My head was spinning and I didn’t know what else to do, so one night we decided to let him cry. I had read all the books and heard so many success stories, so we did it, even though every cell in my body knew it didn’t feel right.

This was a good lesson for me. I had always trusted my instincts up to this point, but thought that 'sleep training' was some kind of exception. I thought I needed to ignore those instincts and it would 'work' and soon we’d all be sleeping. Any mother who has done this knows, that that instinct is pretty freaking hard to ignore. Now, I realize, there are no exceptions to when instinct applies; they are there for a reason. They are a primal way of alarming me when something isn’t right.

So after a few nights of  'sleep training’, instinct took over, and I marched into my baby’s  room, scooped him into my arms, and held  him close (exactly where he belongs) and nursed him and told him how sorry I was. I didn’t know what we were going to do next, but I certainly knew that I wouldn’t let him cry again; alone in his room, frantic; thinking that he’d been abandoned.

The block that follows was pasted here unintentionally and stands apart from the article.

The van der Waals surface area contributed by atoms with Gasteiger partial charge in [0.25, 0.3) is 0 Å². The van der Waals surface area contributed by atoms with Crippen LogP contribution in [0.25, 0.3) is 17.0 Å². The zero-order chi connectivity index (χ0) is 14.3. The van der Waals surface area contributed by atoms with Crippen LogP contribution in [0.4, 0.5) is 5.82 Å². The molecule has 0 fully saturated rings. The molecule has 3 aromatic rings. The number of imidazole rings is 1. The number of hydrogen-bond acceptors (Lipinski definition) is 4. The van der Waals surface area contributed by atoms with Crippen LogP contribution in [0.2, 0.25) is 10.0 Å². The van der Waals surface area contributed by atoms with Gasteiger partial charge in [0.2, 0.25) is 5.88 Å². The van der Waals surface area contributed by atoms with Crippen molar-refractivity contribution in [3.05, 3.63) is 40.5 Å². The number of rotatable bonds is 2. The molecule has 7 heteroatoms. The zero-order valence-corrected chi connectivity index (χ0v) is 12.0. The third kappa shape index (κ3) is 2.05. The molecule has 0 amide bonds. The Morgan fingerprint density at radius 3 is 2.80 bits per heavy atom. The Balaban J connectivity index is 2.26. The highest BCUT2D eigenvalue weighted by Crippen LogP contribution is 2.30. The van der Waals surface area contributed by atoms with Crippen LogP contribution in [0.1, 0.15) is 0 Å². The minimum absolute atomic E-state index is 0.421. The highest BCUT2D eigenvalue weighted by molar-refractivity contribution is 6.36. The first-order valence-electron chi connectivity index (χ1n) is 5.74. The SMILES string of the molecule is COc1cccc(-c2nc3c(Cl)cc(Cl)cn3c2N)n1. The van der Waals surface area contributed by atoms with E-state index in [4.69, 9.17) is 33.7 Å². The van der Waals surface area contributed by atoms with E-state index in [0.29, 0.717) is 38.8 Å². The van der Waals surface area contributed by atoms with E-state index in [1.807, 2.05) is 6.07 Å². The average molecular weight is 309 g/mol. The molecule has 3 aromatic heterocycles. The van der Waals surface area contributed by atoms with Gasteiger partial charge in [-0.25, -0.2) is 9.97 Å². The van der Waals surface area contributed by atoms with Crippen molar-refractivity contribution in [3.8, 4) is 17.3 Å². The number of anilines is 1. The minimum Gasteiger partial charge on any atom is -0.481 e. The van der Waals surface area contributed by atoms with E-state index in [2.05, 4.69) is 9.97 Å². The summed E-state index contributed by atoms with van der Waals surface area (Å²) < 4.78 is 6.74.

Now we play musical beds in our home. I often spend half the night with him and half the night with my husband. Sometimes all three of us are together. It’s different every night. It’s not perfect and I’m not gonna lie, I’m tired. But, more importantly, it feels right. And I know this won’t last forever. In the grand scheme of both our lives, this period of time is like a blink of an eye. I also know that some day down the road, I will always want this back. I'm going to savor it.

"When the baby keeps you awake all night, remember you will have a lifetime to catch up on your sleep. But you'll never have this night with your little one again"~Cheryl Karpen (Eat Your Peas for New Moms)




Sharing sleep, I’ve learned, creates a much deeper bond than I knew existed. I can’t exactly explain it, but I know I can totally feel it. It is warm, cozy and loving. And waking up beside my son and/or husband is the best. The early morning snuggles (or wrestling matches) always warms my heart and every time I think to myself “if I had listened to the advice I’d received I would have missed this!” There is something sacred about the moments in which we first open our eyes at the start of a brand new day. To share this with my family is the best.